Losing Running Fitness: How Long Does It Take to Get Out of Shape
When you feel like you are at the top of your game – or, trying desperately to get there – taking any amount of time away from training can seem debilitating. The more you run, the more you feel as though you must continue to run, lest you will lose all of the benefits of the previous months, or even years, of training.
Fortunately, science has shown us that fitness is not quite as fragile as athletes sometimes mistakenly believe, but there certainly is credence to the notion that even a week off can result in feeling slightly out of shape. Reviewed here is everything you need to know about losing fitness.
The most common measurement of running fitness is VO2 max, which is essentially a quantification of the body’s ability to consume oxygen. The greater your individual VO2 max, the better you will perform in endurance activities. This number is not static, however, and changes as you gain, and lose, endurance. Even more, it can be generally correlated with your running times. For instance, a 4:00:00 marathon runner has a VO2 max around 37.87 ml/kg/min, while a 3:00:00 marathoner has one of 53.48 ml/kg/min. The ability for researchers to provide an exact number relative to fitness has been instrumental in studying the effects of “detraining,” or, losing fitness.
Fortunately, taking time away from activity is not as detrimental as some athletes may lead themselves to believe. In the initial 10 days off from running, VO2 max decreases are negligible1. By studying nine highly trained endurance athletes for four weeks and allowing them one hour of exercise per week, as opposed to six to ten hours, minimal detraining effects were observed. After two weeks, VO2 max drops 6 – 7%, while the most crucial period appears to be after nine and eleven weeks, with a 19%2 and 25%3 drop, respectively. Therefore, as a general rule of thumb, a runner could speculate that for every week of training lost, 2-3% VO2 max reduction is observed. To put this reduction in simpler terms, you can subtract 12 – 18 seconds per ten minutes of running time. For instance, after three weeks of inactivity, a 30:00 5k runner could expect to run the same distance roughly 36 – 54 seconds slower.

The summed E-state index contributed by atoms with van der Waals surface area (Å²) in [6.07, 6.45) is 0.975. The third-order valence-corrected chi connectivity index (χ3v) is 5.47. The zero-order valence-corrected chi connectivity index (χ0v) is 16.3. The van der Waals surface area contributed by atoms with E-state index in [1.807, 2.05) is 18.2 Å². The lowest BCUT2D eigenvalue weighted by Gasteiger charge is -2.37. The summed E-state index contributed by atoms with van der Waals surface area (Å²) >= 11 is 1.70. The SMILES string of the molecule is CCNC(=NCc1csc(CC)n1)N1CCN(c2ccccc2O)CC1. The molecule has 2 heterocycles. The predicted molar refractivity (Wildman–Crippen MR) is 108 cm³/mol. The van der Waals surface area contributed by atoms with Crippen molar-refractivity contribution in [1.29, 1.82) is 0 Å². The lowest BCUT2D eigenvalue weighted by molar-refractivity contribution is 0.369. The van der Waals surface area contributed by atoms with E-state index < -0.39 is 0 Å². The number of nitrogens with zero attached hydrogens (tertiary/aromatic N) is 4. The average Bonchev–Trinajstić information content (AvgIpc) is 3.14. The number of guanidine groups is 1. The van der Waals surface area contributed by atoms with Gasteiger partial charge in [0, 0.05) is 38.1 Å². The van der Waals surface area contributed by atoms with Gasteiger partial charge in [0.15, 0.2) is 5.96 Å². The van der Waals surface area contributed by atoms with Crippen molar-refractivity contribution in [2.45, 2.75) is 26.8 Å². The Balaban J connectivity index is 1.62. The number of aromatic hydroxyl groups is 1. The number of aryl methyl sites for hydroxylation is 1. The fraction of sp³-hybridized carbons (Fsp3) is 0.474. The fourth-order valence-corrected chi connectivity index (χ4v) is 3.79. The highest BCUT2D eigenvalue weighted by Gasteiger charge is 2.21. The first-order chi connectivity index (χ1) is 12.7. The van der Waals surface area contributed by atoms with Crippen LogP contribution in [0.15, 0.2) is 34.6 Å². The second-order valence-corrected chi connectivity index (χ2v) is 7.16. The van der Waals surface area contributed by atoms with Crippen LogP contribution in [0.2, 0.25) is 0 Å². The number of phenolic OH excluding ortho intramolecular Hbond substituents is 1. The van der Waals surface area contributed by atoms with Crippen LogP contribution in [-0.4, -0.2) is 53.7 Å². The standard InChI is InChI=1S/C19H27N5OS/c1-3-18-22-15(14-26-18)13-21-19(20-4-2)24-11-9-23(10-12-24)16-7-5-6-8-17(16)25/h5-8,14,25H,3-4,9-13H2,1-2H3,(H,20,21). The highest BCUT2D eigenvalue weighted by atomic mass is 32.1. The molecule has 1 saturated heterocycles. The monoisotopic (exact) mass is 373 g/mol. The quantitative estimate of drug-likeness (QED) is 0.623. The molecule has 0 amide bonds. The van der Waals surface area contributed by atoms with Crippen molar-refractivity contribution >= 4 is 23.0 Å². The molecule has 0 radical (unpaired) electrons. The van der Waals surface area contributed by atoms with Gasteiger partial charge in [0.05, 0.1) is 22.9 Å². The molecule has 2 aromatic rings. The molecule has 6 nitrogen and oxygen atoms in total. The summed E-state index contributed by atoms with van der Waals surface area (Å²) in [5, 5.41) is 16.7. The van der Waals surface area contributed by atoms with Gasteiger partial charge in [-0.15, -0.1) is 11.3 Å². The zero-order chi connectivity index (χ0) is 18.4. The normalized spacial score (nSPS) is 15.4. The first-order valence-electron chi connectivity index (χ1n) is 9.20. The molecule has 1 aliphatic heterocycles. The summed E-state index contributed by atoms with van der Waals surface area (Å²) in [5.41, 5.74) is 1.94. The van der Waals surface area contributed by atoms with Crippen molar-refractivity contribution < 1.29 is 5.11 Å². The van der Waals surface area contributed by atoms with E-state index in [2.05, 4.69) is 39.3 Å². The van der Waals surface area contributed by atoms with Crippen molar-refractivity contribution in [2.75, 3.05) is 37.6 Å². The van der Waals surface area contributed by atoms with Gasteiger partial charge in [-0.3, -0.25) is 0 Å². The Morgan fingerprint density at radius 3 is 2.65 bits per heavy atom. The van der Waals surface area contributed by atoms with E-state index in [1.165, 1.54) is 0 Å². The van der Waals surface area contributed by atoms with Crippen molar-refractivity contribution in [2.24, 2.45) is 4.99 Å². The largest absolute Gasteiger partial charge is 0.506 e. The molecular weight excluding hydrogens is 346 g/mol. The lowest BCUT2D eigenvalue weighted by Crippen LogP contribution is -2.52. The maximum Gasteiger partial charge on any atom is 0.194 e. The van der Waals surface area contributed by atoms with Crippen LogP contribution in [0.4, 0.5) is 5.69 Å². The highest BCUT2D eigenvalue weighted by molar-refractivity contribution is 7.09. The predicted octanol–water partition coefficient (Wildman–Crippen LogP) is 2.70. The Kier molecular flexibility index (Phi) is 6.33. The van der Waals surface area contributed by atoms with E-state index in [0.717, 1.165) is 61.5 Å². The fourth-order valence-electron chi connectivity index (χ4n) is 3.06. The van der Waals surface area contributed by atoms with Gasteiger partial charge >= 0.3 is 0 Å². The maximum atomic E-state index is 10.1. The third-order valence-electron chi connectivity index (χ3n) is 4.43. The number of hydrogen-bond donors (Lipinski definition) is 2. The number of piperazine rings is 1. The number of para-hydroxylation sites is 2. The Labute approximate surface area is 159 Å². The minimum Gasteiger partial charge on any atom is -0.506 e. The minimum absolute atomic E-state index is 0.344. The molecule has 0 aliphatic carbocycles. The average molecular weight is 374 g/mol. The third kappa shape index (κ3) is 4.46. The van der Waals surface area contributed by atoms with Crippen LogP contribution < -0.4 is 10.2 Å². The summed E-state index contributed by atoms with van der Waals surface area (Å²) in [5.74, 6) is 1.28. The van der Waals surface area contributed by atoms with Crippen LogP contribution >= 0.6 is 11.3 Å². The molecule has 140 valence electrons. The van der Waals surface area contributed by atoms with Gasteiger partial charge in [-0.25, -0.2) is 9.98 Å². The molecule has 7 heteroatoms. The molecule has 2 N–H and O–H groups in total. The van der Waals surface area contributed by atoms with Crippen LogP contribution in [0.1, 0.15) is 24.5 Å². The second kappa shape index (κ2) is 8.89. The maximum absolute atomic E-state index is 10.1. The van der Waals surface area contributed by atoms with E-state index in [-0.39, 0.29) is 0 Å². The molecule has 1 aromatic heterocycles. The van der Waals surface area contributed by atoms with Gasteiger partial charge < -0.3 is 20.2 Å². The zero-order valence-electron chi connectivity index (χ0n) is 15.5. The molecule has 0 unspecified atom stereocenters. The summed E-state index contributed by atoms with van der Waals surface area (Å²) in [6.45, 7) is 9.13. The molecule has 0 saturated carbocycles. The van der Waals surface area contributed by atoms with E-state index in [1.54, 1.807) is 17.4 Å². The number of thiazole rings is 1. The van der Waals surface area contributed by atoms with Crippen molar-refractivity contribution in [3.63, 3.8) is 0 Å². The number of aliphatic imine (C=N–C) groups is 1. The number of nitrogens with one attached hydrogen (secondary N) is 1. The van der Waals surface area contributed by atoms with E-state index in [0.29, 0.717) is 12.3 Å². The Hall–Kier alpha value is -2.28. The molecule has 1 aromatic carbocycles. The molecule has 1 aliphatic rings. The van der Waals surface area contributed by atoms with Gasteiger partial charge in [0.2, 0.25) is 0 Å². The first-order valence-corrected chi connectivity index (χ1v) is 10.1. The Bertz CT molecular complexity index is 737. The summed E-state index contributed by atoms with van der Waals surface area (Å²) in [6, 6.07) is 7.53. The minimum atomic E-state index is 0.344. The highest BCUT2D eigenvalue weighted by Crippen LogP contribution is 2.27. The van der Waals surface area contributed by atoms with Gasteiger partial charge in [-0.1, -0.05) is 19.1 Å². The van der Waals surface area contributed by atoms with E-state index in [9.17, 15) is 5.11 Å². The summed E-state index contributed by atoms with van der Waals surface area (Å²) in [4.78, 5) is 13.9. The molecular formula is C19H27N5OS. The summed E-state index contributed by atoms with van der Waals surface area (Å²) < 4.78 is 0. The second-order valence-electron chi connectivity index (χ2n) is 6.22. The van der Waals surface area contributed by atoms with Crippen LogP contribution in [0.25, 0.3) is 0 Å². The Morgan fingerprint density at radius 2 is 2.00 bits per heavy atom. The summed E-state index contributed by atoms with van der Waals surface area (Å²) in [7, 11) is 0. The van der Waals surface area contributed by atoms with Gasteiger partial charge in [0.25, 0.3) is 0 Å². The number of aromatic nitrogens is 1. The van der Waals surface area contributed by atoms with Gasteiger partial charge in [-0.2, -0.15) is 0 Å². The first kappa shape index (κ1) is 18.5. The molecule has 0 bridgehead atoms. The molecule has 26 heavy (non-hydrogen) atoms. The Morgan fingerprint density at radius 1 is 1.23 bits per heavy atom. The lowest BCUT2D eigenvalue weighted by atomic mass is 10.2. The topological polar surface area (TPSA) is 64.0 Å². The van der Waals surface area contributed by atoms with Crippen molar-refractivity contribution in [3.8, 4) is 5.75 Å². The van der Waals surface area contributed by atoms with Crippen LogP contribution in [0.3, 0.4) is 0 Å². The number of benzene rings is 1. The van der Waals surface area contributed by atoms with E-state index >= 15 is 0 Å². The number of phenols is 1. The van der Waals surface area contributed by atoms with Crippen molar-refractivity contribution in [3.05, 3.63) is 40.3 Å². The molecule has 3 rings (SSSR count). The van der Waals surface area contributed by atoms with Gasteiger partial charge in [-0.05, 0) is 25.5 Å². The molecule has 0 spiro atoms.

However, there are a number of factors to take into consideration. If you take time (i.e. two weeks) off after a marathon, you will not necessarily feel the same detraining effects as someone who rests for two weeks in the middle of a heavy training cycle. The marathoner will have already experienced a slight amount of detraining thanks to the taper, and this is often to blame for the exclamation after a post-marathon break of, how did I get so out of shape!? While VO2 max is an important and easily measured factor, another determination that runners should make when considering fitness loss is skeletal and muscular fitness.
Structural fitness is the combination of muscular strength, injury-preventing capabilities and how quickly your body and brain can communicate when undertaking tasks, such as getting off the starting line at the sound of a gun or navigating a technical trail. Unfortunately, this type of fitness is less straight forward than testing VO2 max, but it is still an important consideration.
After 10 – 14 days4 of not running, your body will lose some of its muscular coordination and strength. This will lead you to feeling “awkward” when you start running again and you will perhaps feel off balance. You will also lose important injury-preventing mitochondria5 that were built during your long runs and strength training activities. An athlete will lose half of his or her mitochondrial stores in 12 days of detraining, which will take 36 days to rebuild. In addition, blood volume will decrease within the body, which will hamper an athlete’s ability to efficiently shuttle oxygen and nutrients to the muscles.